NHS hack wasn't about making money. It was about disgruntled hackers making a point

We need a better understanding of the human factor in cyberattacks.

“What happened?” was the most asked question following the intense media coverage of what global security expert Mikko Hypponen has described as the “biggest ransomware attack in history” last Friday.

However, why the NHS cyberattack happened seems to be a more interesting and relevant question. Both in the sense of resolving the current crisis (hint: don’t pay!) and preventing further attacks. Understanding the human “why?” is more important than knowing the technological “what?”

The backstory seems simple: a group of hackers, The ShadowBrokers (TSB), gained access to a powerful NSA cyberweapon that takes advantage of a vulnerability in Microsoft software. Microsoft was aware of the problem and issued a patch that many organisations failed to install. TSB tried to auction it, failed, and then spread the malware as ransomware to increase the group’s visibility.

In the UK, IT systems throughout the NHS were affected; there followed a heated political argument about responsibility, which largely avoided the boring technological conversation: could it happen again?

Understanding the human "why?" is more important than knowing the technological "what?"

Much like fighting terrorism, one of the keys to combatting cyberattacks and extortion cases is to understand the motivation of the protagonists.

Technological capabilities will always be a cat-and-mouse game, so the competitive edge to winning against hackers lies in understanding the human factor. Put simply, there are two human motivations: instrumental and expressive. If TSB wanted to make money (what professional crisis negotiators call an “instrumental motivation”) they would have targeted specific institutions, increasing the ransom demand dramatically, as hackers did last year with a hospital in Los Angeles that paid $17,000 in Bitcoin in ransom. If TSB just wanted money, the group would not have acted in a way that has forced government agencies to review cybersecurity implementation plans. When political candidates face cyberbreaches of their campaign systems or personal email correspondence it is the instrumental motivation of the hackers to undermine their credibility or affect election results. If money is paid, a president is elected, or a business competitor is destroyed – the instrumental mission is accomplished.

Expressive motivation is more challenging to deal with as it stems from the human need to feel significant and that a work, cause or belief system should be appreciated. For instance, Al-Qaeda’s purpose in the 9/11 attacks was to demonstrate to the US that it is not invulnerable. Once this motivation is understood and analysed, it gives cybersecurity professionals a clear path towards investigation, intelligence analysis and, once engagement is possible – as with cyber extortion negotiations – to communicate an understanding of the cause.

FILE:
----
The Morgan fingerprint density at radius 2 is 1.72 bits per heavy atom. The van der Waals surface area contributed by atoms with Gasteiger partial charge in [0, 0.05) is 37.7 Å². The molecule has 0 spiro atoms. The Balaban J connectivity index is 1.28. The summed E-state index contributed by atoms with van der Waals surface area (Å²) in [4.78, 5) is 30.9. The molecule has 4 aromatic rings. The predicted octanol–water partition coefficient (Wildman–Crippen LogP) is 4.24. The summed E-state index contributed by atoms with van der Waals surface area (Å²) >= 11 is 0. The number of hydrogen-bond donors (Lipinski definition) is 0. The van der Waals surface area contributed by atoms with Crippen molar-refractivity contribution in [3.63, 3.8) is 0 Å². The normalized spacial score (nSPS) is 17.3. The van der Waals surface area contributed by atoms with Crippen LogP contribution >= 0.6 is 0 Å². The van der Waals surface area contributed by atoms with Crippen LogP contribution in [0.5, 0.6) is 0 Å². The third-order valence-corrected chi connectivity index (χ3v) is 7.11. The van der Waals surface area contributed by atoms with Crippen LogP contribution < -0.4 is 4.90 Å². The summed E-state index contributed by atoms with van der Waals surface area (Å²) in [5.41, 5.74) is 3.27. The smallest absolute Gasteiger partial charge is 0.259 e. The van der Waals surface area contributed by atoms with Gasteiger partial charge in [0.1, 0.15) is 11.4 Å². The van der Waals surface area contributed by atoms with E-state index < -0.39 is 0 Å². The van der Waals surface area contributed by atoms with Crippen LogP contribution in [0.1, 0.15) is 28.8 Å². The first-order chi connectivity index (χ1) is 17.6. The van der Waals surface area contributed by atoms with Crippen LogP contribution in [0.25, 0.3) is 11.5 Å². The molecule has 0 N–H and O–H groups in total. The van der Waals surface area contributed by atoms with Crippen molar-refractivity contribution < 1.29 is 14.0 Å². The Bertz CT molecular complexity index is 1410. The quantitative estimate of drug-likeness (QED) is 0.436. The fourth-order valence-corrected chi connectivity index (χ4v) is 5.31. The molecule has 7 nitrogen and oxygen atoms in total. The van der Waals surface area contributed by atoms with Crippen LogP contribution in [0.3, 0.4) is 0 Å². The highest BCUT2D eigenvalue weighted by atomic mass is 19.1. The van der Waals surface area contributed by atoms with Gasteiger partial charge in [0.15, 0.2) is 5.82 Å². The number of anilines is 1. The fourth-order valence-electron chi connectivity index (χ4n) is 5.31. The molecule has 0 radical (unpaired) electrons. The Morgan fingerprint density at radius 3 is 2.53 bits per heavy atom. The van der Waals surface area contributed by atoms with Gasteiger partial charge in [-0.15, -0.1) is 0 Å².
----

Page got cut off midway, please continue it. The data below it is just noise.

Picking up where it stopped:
The international attack that occurred on Friday, when traditionally the number of visits to health facilities is lower, occurred via American-made malware with an embedded ‘kill switch’. The failure of the perpetrators to auction it for big money, the leveraging of a long-known vulnerability, the low ransom demand in global parallel attacks (which decreases chances of being paid) and the fact that Russia has been dramatically hit, are all signs that the perpetrators could be American hackers frustrated by their failure to make big money. The attack has the signs of being the work of a group that preferred expressive impact over a modest amount of money.

Last week’s attack was not made using classic instrumental ransomware – the malware was well-known to cybersecurity professionals. It was a global show of strength, an expressive one, that caused relatively low financial and operational damage, and ought to be used by UK government as a powerful reminder to revise its cybersecurity strategies. Businesses and organisations worldwide should thank TBS for this wake-up call, and cybersecurity providers should use this opportunity to understand the prevailing human factors behind any massive cyber extortion act.


Monday 15 May 2017